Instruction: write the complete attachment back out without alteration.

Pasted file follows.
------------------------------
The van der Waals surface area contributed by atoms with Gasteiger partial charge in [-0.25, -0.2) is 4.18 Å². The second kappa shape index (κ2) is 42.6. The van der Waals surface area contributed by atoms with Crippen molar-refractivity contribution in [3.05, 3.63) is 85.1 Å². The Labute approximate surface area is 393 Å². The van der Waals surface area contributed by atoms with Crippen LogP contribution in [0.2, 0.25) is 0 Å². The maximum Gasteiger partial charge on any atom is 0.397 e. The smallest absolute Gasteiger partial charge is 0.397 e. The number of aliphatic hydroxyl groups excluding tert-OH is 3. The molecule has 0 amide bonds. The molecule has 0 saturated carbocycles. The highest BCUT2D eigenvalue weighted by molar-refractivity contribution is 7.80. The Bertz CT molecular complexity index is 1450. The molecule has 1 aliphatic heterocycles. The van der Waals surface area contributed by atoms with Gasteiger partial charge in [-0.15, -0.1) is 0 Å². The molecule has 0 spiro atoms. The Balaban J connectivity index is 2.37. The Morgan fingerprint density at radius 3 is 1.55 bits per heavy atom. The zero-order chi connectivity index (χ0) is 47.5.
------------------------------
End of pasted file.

The van der Waals surface area contributed by atoms with Gasteiger partial charge in [-0.25, -0.2) is 4.18 Å². The second kappa shape index (κ2) is 42.6. The van der Waals surface area contributed by atoms with Crippen molar-refractivity contribution in [3.05, 3.63) is 85.1 Å². The Labute approximate surface area is 393 Å². The van der Waals surface area contributed by atoms with Crippen LogP contribution in [0.2, 0.25) is 0 Å². The maximum Gasteiger partial charge on any atom is 0.397 e. The smallest absolute Gasteiger partial charge is 0.397 e. The number of aliphatic hydroxyl groups excluding tert-OH is 3. The molecule has 0 amide bonds. The molecule has 0 saturated carbocycles. The highest BCUT2D eigenvalue weighted by molar-refractivity contribution is 7.80. The Bertz CT molecular complexity index is 1450. The molecule has 1 aliphatic heterocycles. The van der Waals surface area contributed by atoms with Gasteiger partial charge in [-0.15, -0.1) is 0 Å². The molecule has 0 spiro atoms. The Balaban J connectivity index is 2.37. The Morgan fingerprint density at radius 3 is 1.55 bits per heavy atom. The zero-order chi connectivity index (χ0) is 47.5.